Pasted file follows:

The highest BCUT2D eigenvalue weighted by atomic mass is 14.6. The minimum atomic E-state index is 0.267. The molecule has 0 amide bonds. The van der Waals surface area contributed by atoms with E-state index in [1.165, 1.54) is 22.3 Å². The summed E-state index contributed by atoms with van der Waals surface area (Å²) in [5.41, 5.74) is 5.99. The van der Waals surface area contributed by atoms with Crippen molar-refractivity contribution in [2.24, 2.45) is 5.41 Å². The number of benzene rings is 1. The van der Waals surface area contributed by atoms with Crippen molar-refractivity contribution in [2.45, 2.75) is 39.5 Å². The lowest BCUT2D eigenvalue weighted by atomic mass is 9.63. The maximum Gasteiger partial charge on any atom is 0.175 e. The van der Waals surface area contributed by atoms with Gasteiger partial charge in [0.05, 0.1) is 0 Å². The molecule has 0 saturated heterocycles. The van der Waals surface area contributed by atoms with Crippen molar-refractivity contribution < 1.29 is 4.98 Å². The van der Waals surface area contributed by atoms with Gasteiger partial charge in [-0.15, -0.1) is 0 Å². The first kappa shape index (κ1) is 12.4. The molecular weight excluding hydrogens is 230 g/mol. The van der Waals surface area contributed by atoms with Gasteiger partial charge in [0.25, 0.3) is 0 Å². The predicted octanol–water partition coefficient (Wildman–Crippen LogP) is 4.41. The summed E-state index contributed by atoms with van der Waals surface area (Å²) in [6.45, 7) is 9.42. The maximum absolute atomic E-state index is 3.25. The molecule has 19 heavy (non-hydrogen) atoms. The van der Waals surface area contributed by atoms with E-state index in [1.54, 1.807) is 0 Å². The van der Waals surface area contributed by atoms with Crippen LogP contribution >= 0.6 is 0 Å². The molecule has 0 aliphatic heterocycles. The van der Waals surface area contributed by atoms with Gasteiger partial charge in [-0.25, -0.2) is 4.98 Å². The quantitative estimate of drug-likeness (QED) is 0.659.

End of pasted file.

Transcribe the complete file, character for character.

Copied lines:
The highest BCUT2D eigenvalue weighted by atomic mass is 14.6. The minimum atomic E-state index is 0.267. The molecule has 0 amide bonds. The van der Waals surface area contributed by atoms with E-state index in [1.165, 1.54) is 22.3 Å². The summed E-state index contributed by atoms with van der Waals surface area (Å²) in [5.41, 5.74) is 5.99. The van der Waals surface area contributed by atoms with Crippen molar-refractivity contribution in [2.24, 2.45) is 5.41 Å². The number of benzene rings is 1. The van der Waals surface area contributed by atoms with Crippen molar-refractivity contribution in [2.45, 2.75) is 39.5 Å². The lowest BCUT2D eigenvalue weighted by atomic mass is 9.63. The maximum Gasteiger partial charge on any atom is 0.175 e. The van der Waals surface area contributed by atoms with Gasteiger partial charge in [0.05, 0.1) is 0 Å². The molecule has 0 saturated heterocycles. The van der Waals surface area contributed by atoms with Crippen molar-refractivity contribution < 1.29 is 4.98 Å². The van der Waals surface area contributed by atoms with Gasteiger partial charge in [-0.15, -0.1) is 0 Å². The first kappa shape index (κ1) is 12.4. The molecular weight excluding hydrogens is 230 g/mol. The van der Waals surface area contributed by atoms with Gasteiger partial charge in [0.25, 0.3) is 0 Å². The predicted octanol–water partition coefficient (Wildman–Crippen LogP) is 4.41. The summed E-state index contributed by atoms with van der Waals surface area (Å²) in [6.45, 7) is 9.42. The maximum absolute atomic E-state index is 3.25. The molecule has 19 heavy (non-hydrogen) atoms. The van der Waals surface area contributed by atoms with E-state index in [1.54, 1.807) is 0 Å². The van der Waals surface area contributed by atoms with Crippen LogP contribution >= 0.6 is 0 Å². The molecule has 0 aliphatic heterocycles. The van der Waals surface area contributed by atoms with Gasteiger partial charge in [-0.25, -0.2) is 4.98 Å². The quantitative estimate of drug-likeness (QED) is 0.659.